Sodium Tetradecyl Sulfate: A Review of Clinical Uses

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Sodium tetradecyl sulfate (STS) is Food and Drug Administration approved for treatment of varicose veins, but numerous other off-label applications have been reported.


To describe the clinical uses of STS, as well as efficacy and adverse effects.


Review of studies searchable on PubMed from 1938 to 2016 describing clinical uses of STS to determine efficacy and adverse effects associated with various applications.


Sodium tetradecyl sulfate has shown efficacy in the treatment of varicose veins, telangiectasias, hemangioma, pyogenic granuloma, cherry angioma, Kaposi sarcoma, lymphangioma circumscriptum, digital mucous cyst, ganglion cyst, glomangioma, angiokeratoma of Fordyce, pseudocyst of the auricle, and verruca. Commonly reported side effects include pain, erythema, swelling, hyperpigmentation, telangiectatic matting, and ulceration. Serious side effects such as anaphylaxis, pulmonary embolism, stroke, and myocardial infarction have also been reported. Most sources were case reports and small prospective studies, as such the strength of data supporting many uses is limited by small sample sizes and lack of controls.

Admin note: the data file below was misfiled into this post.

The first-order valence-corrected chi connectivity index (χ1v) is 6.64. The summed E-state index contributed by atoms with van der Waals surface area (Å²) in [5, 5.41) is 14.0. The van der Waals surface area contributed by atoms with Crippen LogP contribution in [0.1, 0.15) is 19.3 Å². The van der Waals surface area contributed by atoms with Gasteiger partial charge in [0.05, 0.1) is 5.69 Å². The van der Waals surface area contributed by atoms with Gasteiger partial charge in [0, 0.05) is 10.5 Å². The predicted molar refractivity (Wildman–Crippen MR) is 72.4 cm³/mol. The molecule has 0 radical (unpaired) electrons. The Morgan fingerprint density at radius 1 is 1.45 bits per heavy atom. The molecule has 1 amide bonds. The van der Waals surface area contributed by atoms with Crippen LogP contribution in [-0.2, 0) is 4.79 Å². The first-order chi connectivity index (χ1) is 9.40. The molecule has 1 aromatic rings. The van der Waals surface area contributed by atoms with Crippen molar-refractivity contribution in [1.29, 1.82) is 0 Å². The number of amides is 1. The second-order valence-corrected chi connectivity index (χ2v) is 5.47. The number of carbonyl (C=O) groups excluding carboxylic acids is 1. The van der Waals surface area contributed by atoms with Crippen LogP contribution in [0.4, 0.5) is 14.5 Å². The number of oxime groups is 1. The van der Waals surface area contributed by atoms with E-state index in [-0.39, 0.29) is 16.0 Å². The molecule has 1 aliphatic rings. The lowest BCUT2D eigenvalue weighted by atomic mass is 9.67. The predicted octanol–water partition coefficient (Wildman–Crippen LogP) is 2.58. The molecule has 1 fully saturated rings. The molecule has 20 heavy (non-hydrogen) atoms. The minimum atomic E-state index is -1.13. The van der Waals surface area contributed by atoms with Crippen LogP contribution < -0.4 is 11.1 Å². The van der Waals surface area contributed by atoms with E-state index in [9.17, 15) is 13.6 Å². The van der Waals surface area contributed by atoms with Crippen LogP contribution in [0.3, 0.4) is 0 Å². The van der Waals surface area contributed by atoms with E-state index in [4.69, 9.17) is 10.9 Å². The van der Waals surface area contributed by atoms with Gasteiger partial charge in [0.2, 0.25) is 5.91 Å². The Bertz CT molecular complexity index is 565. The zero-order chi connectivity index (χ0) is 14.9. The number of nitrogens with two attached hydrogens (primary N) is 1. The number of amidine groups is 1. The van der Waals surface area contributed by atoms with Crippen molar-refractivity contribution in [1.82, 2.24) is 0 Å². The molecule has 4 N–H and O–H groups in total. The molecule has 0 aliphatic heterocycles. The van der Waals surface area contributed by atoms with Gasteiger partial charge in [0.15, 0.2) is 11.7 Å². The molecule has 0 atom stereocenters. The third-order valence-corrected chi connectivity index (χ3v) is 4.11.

Although not always the most effective method of treatment in off-label usage, use of STS has been frequently selected for a variety of applications for reasons of simplicity, low cost, lack of availability of technologically advanced equipment, and intricacies related to anatomic location.

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